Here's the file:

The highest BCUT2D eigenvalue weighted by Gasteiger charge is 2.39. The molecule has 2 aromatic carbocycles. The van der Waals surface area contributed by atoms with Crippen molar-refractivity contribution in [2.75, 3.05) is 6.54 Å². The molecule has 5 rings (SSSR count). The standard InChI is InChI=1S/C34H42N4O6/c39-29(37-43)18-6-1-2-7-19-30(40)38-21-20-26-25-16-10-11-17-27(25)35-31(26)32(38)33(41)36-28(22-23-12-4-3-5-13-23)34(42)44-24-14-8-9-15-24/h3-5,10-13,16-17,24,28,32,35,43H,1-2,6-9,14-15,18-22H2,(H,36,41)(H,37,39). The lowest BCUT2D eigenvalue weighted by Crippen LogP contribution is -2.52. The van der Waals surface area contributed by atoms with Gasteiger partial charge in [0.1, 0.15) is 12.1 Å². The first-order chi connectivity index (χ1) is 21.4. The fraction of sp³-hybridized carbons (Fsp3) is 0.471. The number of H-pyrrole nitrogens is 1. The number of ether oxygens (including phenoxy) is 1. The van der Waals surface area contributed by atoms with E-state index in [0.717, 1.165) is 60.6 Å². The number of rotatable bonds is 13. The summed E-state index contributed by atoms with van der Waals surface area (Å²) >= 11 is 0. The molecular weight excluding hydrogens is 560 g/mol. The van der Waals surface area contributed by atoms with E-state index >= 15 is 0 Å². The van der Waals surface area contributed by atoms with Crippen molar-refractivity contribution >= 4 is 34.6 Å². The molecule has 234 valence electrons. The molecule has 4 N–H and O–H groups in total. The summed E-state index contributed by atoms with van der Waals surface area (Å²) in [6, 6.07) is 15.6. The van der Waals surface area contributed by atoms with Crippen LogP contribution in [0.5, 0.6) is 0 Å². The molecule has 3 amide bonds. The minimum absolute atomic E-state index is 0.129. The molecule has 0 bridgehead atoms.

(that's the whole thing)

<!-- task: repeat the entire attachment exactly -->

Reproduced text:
The highest BCUT2D eigenvalue weighted by Gasteiger charge is 2.39. The molecule has 2 aromatic carbocycles. The van der Waals surface area contributed by atoms with Crippen molar-refractivity contribution in [2.75, 3.05) is 6.54 Å². The molecule has 5 rings (SSSR count). The standard InChI is InChI=1S/C34H42N4O6/c39-29(37-43)18-6-1-2-7-19-30(40)38-21-20-26-25-16-10-11-17-27(25)35-31(26)32(38)33(41)36-28(22-23-12-4-3-5-13-23)34(42)44-24-14-8-9-15-24/h3-5,10-13,16-17,24,28,32,35,43H,1-2,6-9,14-15,18-22H2,(H,36,41)(H,37,39). The lowest BCUT2D eigenvalue weighted by Crippen LogP contribution is -2.52. The van der Waals surface area contributed by atoms with Gasteiger partial charge in [0.1, 0.15) is 12.1 Å². The first-order chi connectivity index (χ1) is 21.4. The fraction of sp³-hybridized carbons (Fsp3) is 0.471. The number of H-pyrrole nitrogens is 1. The number of ether oxygens (including phenoxy) is 1. The van der Waals surface area contributed by atoms with E-state index in [0.717, 1.165) is 60.6 Å². The number of rotatable bonds is 13. The summed E-state index contributed by atoms with van der Waals surface area (Å²) >= 11 is 0. The molecular weight excluding hydrogens is 560 g/mol. The van der Waals surface area contributed by atoms with E-state index >= 15 is 0 Å². The van der Waals surface area contributed by atoms with Crippen molar-refractivity contribution >= 4 is 34.6 Å². The molecule has 234 valence electrons. The molecule has 4 N–H and O–H groups in total. The summed E-state index contributed by atoms with van der Waals surface area (Å²) in [6, 6.07) is 15.6. The van der Waals surface area contributed by atoms with Crippen LogP contribution in [0.5, 0.6) is 0 Å². The molecule has 3 amide bonds. The minimum absolute atomic E-state index is 0.129. The molecule has 0 bridgehead atoms.